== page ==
The Dangers of Trusting Wikipedia
I use Wikipedia a lot. It’s one of my main sources of information while researching information related to each of the books I read.
But I always take an extra step. If Wikipedia doesn’t have a source, if it doesn’t link out to some other respectable site that provides the same information, then I won’t use it in that case.
So there are definitely dangers in trusting Wikipedia, and here’s a great example why:
Recently, Philip Roth (read my review of American Pastoral) wrote “An Open Letter To Wikipedia” in which he spelled out his experience trying to change a piece of faulty information in an entry about his novel, The Human Stain.
Roth says, “The entry contains a serious misstatement that I would like to ask to have removed. This item entered Wikipedia not from the world of truthfulness but from the babble of literary gossip—there is no truth in it at all.” The point of dispute was this statement–that The Human Stain was “allegedly inspired by the life of the writer Anatole Broyard.”
Roth petitioned Wikipedia to change the entry, and here’s how he explains the results:
Yet when, through an official interlocutor, I recently petitioned Wikipedia to delete this misstatement, along with two others, my interlocutor was told by the “English Wikipedia Administrator”—in a letter dated August 25th and addressed to my interlocutor—that I, Roth, was not a credible source: “I understand your point that the author is the greatest authority on their own work,” writes the Wikipedia Administrator—“but we require secondary sources.”
Let’s talk about that for a second. How ridiculous that Wikipedia “requires” Roth to provide a secondary source, other than himself, on what inspired HIM to write a novel, to create art. Amazing.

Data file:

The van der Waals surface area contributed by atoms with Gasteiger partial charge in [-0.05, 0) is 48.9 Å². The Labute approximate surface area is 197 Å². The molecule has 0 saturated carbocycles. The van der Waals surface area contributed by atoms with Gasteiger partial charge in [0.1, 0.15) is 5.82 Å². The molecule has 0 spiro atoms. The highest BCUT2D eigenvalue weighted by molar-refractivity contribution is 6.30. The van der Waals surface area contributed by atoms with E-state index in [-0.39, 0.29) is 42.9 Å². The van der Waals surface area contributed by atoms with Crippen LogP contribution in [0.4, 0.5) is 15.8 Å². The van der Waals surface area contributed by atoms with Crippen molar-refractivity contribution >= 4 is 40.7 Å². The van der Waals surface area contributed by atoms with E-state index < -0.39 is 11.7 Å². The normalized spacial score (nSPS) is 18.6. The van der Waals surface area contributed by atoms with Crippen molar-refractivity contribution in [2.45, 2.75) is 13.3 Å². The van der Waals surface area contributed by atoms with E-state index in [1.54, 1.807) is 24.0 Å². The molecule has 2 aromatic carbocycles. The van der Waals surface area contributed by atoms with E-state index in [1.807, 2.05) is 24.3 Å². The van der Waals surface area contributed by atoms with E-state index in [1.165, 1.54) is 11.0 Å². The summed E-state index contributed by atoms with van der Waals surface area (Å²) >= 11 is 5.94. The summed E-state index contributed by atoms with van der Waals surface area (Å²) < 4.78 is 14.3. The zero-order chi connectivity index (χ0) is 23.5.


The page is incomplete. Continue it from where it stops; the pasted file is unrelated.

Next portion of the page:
That’s like someone asking me, “What prompted you to write this post?” Well, I saw a tweet about it on Twitter. “No, I think you saw it on Facebook.” Yeah, that’s not true. I saw it on Twitter. “No, no, no, you allegedly saw it on Facebook. If you want us to believe you saw it on Twitter, we’ll need someone else’s account.” Insane.
Roth goes on to explain the actual inspiration for The Human Stain (an event in the life of his friend, Melvin Tumin), and sums up the letter this way:
Finally, to be inspired to write an entire book about a man’s life, you must have considerable interest in the man’s life, and, to put it candidly, though I particularly admired the story “What the Cystoscope Said” when it appeared in 1954, and I told the author as much, over the years I otherwise had no particular interest in Anatole Broyard. Neither Broyard nor anyone associated with Broyard had anything to do with my imagining anything in “The Human Stain.”
Bam! Shut your face, Wikipedia. Shut it.
The author IS the source. You don’t need any other source than that.
You can read the entire letter over at The New Yorker.
Do you trust Wikipedia?